Tag Archives: Freddy Elletson

“A Midsummer Night’s Dream” at St Paul’s Church, Covent Garden

Sara Aniqah Malik’s adaptation of Shakespeare’s comedy for Iris Theatre brings fun to the fore. There are flaws, and inconsistencies, with perhaps less actual Shakespeare than you might expect. But it’s a safe bet that most will enjoy this high energy, full-of-ideas show.

The action is set in the Athens Academy in 1996 (maybe the year suggests Ancient History for its young audience?). Shakespeare at school is fine for the story’s teenage lovers – Freddy Elletson and Ricky Oakley have their finest moments playing Lysander and Demetrius with tongues firmly in cheek – but the conceit fails other aspects of the play.

The acting troupe are recast as a Glee Club, which is jolly enough but forced (why not just the school drama department?). Theseus and Hippolyta are, predictably, Prom King and Queen, but, like their fairy counterparts Oberon and Titania, the roles lack tension. The additional text is witty, and plenty of the comedy touches land, but there’s an awful lot lost.

Magical is probably the word most used in connection with A Midsummer Night’s Dream, but not here. Despite Ailsa Joy’s impressive efforts as Puck – she’s great – the play’s fairies and potions don’t fit in. Drama is constantly deflated in the search for a joke. Most dangerously, there’s a strain on comprehension: the fear here is that you need to know the original play to work out what is going on and to get the jokes.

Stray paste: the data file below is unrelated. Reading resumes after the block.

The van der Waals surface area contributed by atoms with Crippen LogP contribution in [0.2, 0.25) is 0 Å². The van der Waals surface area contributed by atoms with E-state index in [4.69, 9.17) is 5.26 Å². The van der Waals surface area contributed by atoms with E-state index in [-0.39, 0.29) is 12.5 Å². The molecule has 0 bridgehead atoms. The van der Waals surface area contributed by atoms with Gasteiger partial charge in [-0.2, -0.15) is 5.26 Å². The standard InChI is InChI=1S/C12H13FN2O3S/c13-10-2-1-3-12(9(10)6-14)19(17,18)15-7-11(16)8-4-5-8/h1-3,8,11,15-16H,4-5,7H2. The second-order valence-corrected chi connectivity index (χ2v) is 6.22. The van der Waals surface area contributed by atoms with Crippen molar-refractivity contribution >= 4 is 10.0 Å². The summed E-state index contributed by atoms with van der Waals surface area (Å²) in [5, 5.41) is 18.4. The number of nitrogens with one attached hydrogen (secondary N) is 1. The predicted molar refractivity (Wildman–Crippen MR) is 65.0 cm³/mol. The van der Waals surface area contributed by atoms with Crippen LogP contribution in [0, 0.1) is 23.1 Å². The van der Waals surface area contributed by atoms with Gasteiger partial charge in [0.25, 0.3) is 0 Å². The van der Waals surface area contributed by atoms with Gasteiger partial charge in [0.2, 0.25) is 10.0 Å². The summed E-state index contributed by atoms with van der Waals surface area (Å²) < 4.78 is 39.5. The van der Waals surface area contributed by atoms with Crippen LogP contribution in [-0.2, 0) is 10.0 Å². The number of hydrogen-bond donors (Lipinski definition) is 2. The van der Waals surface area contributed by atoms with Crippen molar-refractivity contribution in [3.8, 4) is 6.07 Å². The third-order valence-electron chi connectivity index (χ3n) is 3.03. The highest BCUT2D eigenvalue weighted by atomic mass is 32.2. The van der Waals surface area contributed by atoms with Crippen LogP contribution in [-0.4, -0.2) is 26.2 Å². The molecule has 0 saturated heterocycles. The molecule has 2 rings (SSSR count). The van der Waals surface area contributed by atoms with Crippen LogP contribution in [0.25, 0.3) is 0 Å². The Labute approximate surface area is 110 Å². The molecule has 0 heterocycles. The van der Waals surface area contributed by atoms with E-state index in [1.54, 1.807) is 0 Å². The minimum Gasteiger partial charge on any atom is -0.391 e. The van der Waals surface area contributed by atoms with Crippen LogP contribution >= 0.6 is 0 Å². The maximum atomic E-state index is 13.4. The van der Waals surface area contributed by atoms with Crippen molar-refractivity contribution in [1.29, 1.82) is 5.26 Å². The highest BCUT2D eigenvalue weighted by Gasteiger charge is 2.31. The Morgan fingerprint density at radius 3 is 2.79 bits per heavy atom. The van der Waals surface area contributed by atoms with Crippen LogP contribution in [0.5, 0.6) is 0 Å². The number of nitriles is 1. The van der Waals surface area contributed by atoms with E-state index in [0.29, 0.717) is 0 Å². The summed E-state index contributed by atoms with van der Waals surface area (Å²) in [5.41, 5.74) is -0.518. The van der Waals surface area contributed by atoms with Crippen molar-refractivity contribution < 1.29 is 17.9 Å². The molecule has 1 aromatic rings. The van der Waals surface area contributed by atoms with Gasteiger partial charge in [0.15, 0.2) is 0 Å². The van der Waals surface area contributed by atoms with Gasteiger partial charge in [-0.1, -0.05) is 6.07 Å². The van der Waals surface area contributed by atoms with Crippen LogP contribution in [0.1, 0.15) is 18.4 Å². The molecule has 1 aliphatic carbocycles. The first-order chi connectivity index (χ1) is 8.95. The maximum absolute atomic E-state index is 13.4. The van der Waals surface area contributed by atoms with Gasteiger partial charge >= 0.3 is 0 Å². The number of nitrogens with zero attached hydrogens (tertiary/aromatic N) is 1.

There are new ideas that illustrate a good deal of intelligence. The production wants to raise the question of consent. And the women in the play get more of a say in how they are treated. But these touches are too small or come too late and they sit heavily in the humour. Malik’s direction doesn’t help. Too much of the production needs tightening, especially in marshalling the crowd at this promenade performance and controlling the audience focus. Likewise, with the performances – there’s a lot of running around, which is impressive, but distracting.

Be not afeard

The production is invested in audience participation. In a bold strategy, you can:

  • dance at the prom
  • judge the play
  • become a fairy and tickle Bottom’s ears
  • and, in the case of one (poor) soul, become a fully-fledged member of the Glee Club

If this strikes fear into you, I understand. If the above sounds great, then this is the show for you.

Zena Carswell

The strongest comedians, Richard Holt (who plays Bottom) and the excellent Zena Carswell, are superb with the crowd. There are risks with calling on members of the public (a press night isn’t the best time to judge, as friends who are performers too turn up!) but best of luck to all. Drawing on good will is how Malik aims to create the friendship Puck calls for at the end of the play – and hopefully get the applause the show’s efforts deserve.

Until 13 August 2022


Photos by Katie Edwards